• Toby Lindsay says:

      Cheers Micah, yup so right and that makes me think this kind of development and change really requires some good quality support/challenge/understanding of what, can be, a nervy shift for managers and leaders. Yes, a new framework to understand what performance, in the innovation/eorg looks like, and keep pushing and understand this is a journey – being a pioneer should be, nay must be,sometimes unsettling. We simply can’t know how it will turn out…

  3. David Brooke says:

    I have just read this post and your earlier post with interest. The points that you make certainly make sense and I would like to add to them based upon my experience.

    As we grow up we learn that being a dreamer or coming up with ideas can isolate you (take Dyson for example). We learn that it is easier to follow the norm and conform rather than to challenge. It is fundemental to understand this and accept therefore that (in the majority of cases) undoing this process is also a learned behaviour. I think it is also fair to say that some people will never regain or have the capacity or inclination to unleash their creative potential. This therefore suggests that managers should be aware that allocating the time and conditions to be creative might not result in the out put that they want. And more importantly that those individuals could be just as important to the organisation as the ones that do thrive under the conditions.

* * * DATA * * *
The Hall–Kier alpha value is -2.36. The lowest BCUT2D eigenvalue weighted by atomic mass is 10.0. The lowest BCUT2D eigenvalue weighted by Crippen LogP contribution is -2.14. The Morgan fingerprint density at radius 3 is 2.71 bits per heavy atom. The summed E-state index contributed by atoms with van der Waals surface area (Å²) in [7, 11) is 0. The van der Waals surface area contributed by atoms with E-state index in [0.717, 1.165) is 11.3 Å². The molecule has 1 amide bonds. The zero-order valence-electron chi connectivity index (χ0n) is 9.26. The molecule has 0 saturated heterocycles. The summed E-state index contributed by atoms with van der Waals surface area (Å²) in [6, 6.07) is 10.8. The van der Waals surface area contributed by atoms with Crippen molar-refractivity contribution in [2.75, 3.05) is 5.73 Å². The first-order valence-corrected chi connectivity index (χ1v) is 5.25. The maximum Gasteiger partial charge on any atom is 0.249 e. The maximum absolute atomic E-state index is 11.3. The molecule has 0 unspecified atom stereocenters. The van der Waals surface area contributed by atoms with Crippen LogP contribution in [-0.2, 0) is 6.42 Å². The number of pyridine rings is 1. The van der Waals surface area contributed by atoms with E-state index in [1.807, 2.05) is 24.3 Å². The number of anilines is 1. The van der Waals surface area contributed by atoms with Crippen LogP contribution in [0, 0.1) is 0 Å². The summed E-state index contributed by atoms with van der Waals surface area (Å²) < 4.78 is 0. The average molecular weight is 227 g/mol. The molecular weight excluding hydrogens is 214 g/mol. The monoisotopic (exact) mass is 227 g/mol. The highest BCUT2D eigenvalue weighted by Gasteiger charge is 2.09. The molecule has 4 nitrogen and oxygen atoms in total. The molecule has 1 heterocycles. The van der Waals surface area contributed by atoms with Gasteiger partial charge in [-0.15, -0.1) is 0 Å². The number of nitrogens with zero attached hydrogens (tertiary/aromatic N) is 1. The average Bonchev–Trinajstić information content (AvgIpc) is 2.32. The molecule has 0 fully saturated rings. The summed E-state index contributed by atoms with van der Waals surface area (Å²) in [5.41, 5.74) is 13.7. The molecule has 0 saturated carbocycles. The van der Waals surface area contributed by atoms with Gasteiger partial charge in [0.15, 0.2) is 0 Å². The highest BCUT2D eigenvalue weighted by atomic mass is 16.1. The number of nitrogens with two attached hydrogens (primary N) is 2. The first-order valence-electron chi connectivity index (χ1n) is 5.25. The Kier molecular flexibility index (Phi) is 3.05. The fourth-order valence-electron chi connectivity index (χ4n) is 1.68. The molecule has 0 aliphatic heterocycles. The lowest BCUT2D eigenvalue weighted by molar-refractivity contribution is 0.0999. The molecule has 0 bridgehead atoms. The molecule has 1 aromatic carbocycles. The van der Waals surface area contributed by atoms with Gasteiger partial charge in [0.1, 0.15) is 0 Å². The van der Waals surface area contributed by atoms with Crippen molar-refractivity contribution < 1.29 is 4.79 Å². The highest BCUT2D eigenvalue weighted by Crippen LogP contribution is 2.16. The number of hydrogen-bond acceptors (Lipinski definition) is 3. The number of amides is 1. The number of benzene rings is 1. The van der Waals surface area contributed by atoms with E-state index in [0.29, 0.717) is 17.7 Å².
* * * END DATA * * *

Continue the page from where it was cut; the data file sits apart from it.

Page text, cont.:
Of all the words that you have used in this Blog I believe that Culture is the most important but ironically also the hardest to define. It is for this reason that I would like to throw into the discussion two further variables that affect an organisations creative capacity. That is the size and age of a company.

    I use the example of Innocent (smoothies) whome I have worked with and Nestle who I have worked for. The first was founded by people who opitimize innovation and creative thinking a point that is reflected in the’field like’ office environment from fake grass on the floor to plastic cows and picnic tables as meeting rooms. The second is a global organisation that has been established for over 100 years and is annually accountable to shareholders. I’m interested in how you would appraoch an organisation differently based upon its size and age? Is it possible to change the culture in such a large organisation?